By R Schmidt and J Rowley/ Bloomberg
Washington: President George W Bush offered embattled Attorney General Alberto Gonzales “strong backing,” the White House said on 20 March as the administration mounted a counterattack aimed at quelling the controversy over the firing of eight federal prosecutors.
Bush made an early phone call to Gonzales to express his support, White House spokeswoman Dana Perino said. “The president reaffirmed his strong backing of the attorney general” and there is no truth to reports the administration is looking for a replacement for Gonzales, she said. The president urged Gonzales to fight efforts to force him out, said a Justice Department official who spoke on condition of anonymity.
Late last night, the Justice Department gave Congress e-mails that show the fired US attorneys were the target of complaints and had policy disputes with officials in Washington. The counter offensive came as lawmakers continued to call for Gonzales, to step down and congressional investigations heated up. Two Democratic-controlled congressional committees are probing whether the administration acted out of political motives and used the firings to interfere with criminal investigations.
Among about 3,000 pages of Justice Department documents delivered to Congress last night were e-mails describing a feud between fired San Diego prosecutor Carol Lam and Representative Darrell Issa, a California Republican who complained that she hadn’t aggressively enforced immigration laws along the Mexican border.
Democrats have questioned whether Lam was fired for leading the investigation of Randall H “Duke” Cunningham, a former California Republican congressman who pleaded guilty to accepting millions of dollars in bribes to help companies get defense contracts.
A House Judiciary subcommittee announced plans to vote tomorrow to compel testimony by five current and former administration officials, including Bush’s top political adviser, Karl Rove, and former White House counsel Harriet Miers.
The latest batch of e-mails includes an exchange showing dismay in Washington that Kevin Ryan, former US attorney in San Francisco, had issued a note about new sentencing guidelines for possessing steroids. Ryan’s office investigated steroid use by athletes and whether San Francisco Giants outfielder Barry Bonds lied under oath to a grand jury.
“Not sure that this was particularly helpful,” Michael Elston, a Justice Department official wrote Ryan in an e-mail on 29 March, 06.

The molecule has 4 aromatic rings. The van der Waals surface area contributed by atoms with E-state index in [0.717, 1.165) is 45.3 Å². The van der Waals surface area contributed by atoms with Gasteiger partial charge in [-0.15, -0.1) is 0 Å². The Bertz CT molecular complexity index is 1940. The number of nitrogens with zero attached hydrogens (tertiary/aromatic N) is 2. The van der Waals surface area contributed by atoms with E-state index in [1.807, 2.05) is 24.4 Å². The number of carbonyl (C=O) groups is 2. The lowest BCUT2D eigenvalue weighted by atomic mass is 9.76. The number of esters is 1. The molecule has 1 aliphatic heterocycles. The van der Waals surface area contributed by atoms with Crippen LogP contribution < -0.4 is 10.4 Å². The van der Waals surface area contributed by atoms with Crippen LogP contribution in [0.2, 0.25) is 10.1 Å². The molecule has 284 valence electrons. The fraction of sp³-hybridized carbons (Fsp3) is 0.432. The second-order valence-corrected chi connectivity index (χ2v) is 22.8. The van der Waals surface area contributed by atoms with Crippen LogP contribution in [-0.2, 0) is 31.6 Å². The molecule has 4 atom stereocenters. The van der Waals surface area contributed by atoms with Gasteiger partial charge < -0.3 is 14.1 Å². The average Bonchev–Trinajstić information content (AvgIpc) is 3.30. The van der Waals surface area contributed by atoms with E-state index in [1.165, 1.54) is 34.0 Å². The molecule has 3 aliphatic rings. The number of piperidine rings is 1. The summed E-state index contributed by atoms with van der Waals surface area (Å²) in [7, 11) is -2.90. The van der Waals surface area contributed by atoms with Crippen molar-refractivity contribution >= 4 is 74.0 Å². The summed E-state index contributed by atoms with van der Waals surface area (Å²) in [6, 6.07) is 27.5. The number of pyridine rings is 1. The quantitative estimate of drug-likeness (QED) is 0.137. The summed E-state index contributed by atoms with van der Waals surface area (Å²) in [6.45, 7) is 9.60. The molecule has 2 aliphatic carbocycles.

Elston complained that publicizing the “emergency” steroid guidelines issued by the US Sentencing Commission “actually harms our ability to ensure” they become permanent.
In Lam’s case, the documents included a heated correspondence she had with Issa over his charges that she wasn’t aggressive enough in prosecuting alien smuggling across one of the busiest parts of the US-Mexico border. A series of e-mails dealt with her response to an Associated Press report on May 2006 that US Border Patrol agents were “demoralized” and with Issa’s criticisms of her office on CNN’s “Lou Dobbs Tonight.”
In a memo to Gonzales on 23 May, Lam said a Border Patrol report cited by Issa in the broadcast “was actually an altered and unauthorized version of an actual intelligence report” that “contained editorial comments and conclusions that were never seen by or authorized by Border Patrol management.” Lam issued a statement saying that Issa “has been misled.”
Issa replied in a letter to Lam on 24 May, saying, “your statement misses the mark and exhibits a willful disregard” of smuggling cases that were never prosecuted.
Subject of Ridicule
Lam was the subject of ridicule in a e-mail written by William Mercer, then a deputy to Paul McNulty, the Justice Department’s second-ranking official on July 8, 2006.
Lam “just won’t say, OK. You got me. You’re right, I’ve ignored national priorities and obvious local needs. Shoot, my production is more hideous than I realized,”’ Mercer wrote to Elston, McNulty’s chief of staff.
“Carol Lam is sad,” Elston noted in his reply.
As per the report of an online service Politico.com, the administration was searching for replacements for Gonzales. Citing Republican “party sources,” it said the potential replacements for Gonzales include Homeland security secretary Michael Chertoff and Bush’s anti-terrorism coordinator Frances Townsend.
“I’ve checked into those rumors and they are untrue,” Perinosaid.
Bush has defended the firings while criticizing how Gonzales handled them. He said that he was “not happy about it” and directed Gonzales to explain himself to Congress.
Lawmakers in both parties complained that statements by Justice Department officials that the firings were due to poor performance had unfairly stained the reputations of the prosecutors.
In a statement, Roehrkasse explained that the cause of Gonzales’s consternation was his belief that Cummins was removed in part for “performance considerations” while McNulty had left the impression that Cummins was fired without cause.
While McNulty testified that the Justice Department asked most of the prosecutors to step down for unspecified performance reasons, he said Cummins was fired to create an opening for an ex-aide to Rove.
Another fired prosecutor, Margaret Chiara in Grand Rapids, Michigan, urged McNulty in an e-mail on 4 March to “reconsider the rationale of poor performance as the basis” for her dismissal. “Please simply state that a presidentially appointed position is not an entitlement,” she wrote.
McNulty replied that “we only meant to convey that there were issues about policy, priorities and management that we felt were important to the department’s effectiveness.”